Major airline stocks felt the aftershocks Monday of this weekend's Ethiopian Airlines disaster and the subsequent slide in shares of Boeing (BA) , which made the 737 MAX 8 jet that went down shortly after takeoff Sunday in Africa, killing all aboard. It's the second time in six months that the 737 MAX 8 crashed and killed on the flight, raising questions about whether there are design problems with Boeing's newest major model.
Southwest Airlines (LUV) , Alaska Air Group (ALK) , and United Continental Holding (UAL) -- which all own significant numbers of Boeing planes in their fleets -- fell slightly in the accident's wake. The crash also impacted shares of non-U.S. low-cost carriers like Norwegian Air Shuttle (NWARF) amid worries about passenger fears and slowed jet deliveries from Boeing. The four carriers all fell, with NWARF leading the pack with a 5.8% loss on the session.
The stocks slid as airlines or aviation authorities in China, Vietnam, South Africa, Indonesia and Ethiopia ground their 737 MAX aircraft, calling into question the airworthiness of one of Boeing's keystone planes. "The 737-MAX is Boeing's most important cash generating new platform, and therefore, a second fatal crash in such a short time frame is concerning," Seaport Global analyst Josh Sullivan wrote in a note to clients.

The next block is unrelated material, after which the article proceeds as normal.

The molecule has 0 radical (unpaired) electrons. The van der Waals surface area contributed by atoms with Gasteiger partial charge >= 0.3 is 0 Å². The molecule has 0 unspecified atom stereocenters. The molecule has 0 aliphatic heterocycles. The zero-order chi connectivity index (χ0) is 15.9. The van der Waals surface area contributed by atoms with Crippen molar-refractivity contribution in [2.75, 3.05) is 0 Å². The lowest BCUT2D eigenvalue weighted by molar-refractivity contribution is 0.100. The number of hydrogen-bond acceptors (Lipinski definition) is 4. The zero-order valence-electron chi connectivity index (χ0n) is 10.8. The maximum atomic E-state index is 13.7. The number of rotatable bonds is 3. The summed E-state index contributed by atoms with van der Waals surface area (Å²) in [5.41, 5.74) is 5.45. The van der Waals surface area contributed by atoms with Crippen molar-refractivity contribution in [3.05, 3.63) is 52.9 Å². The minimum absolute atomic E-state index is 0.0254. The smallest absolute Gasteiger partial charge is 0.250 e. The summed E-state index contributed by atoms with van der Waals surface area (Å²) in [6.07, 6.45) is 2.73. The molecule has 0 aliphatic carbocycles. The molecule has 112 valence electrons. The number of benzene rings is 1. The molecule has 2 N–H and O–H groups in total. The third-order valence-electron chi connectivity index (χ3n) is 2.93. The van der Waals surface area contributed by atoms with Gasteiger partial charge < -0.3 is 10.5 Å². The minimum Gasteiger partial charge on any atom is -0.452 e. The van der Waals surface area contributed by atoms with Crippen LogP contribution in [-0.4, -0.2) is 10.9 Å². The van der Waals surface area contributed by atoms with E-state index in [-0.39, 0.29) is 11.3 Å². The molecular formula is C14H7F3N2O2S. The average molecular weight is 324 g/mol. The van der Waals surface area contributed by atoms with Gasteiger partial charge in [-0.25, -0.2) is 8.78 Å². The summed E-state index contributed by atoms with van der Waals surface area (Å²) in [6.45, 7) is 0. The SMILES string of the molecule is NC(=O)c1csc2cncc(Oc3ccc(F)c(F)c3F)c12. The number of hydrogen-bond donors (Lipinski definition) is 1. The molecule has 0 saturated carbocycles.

The crashes come at a time when Boeing has a nearly 5,000-plane backlog for 737 MAX 8. Carriers that have ordered the plane have staked a great deal of their business outlooks on the model, meaning it's vital for both Boeing and its customers that deliveries go forward with few interruptions.
For example, Southwest has been eyeing expanding its routes to Hawaii later this year using the MAX 8 -- a major business goal for the carrier. LUV also plans to use the plane to extending its footprint of flights to Denver and other cities. But if the MAX 8 has problems, Southwest might have to revisit all of those plans.
To be sure, the concern over the MAX 8 could be overstated, with airlines and regulators grounding the plane Monday before there's evidence as to what caused this weekend's crash. And the Chinese Civil Aviation Administration's motivation for grounding the plane is arguably even more complicated, given that the crackdown comes amid Washington and Beijing's ongoing trade tensions.
Analysts aren't expecting a similar reaction from Western regulators and airlines. "Most other current operators of the 737 MAX 8 have indicated confidence in the 737 MAX 8 aircraft's airworthiness, which has been in service since mid-2017," Raymond James analyst Savanthi Syth wrote in a note. "Thus, we do not expect an immediate ground-stop in the United States, Latin America or the EU to alter operations for carriers under coverage, [but instead] expect operating carriers will fully comply with learnings from the crash."
But whether that's what ultimately happens will come down to what those investigating the Ethiopian crash find, particularly from the plane's black-box flight recorders, which authorities have recovered. For now, the uncertainty could cloud the skies for a number of these stocks.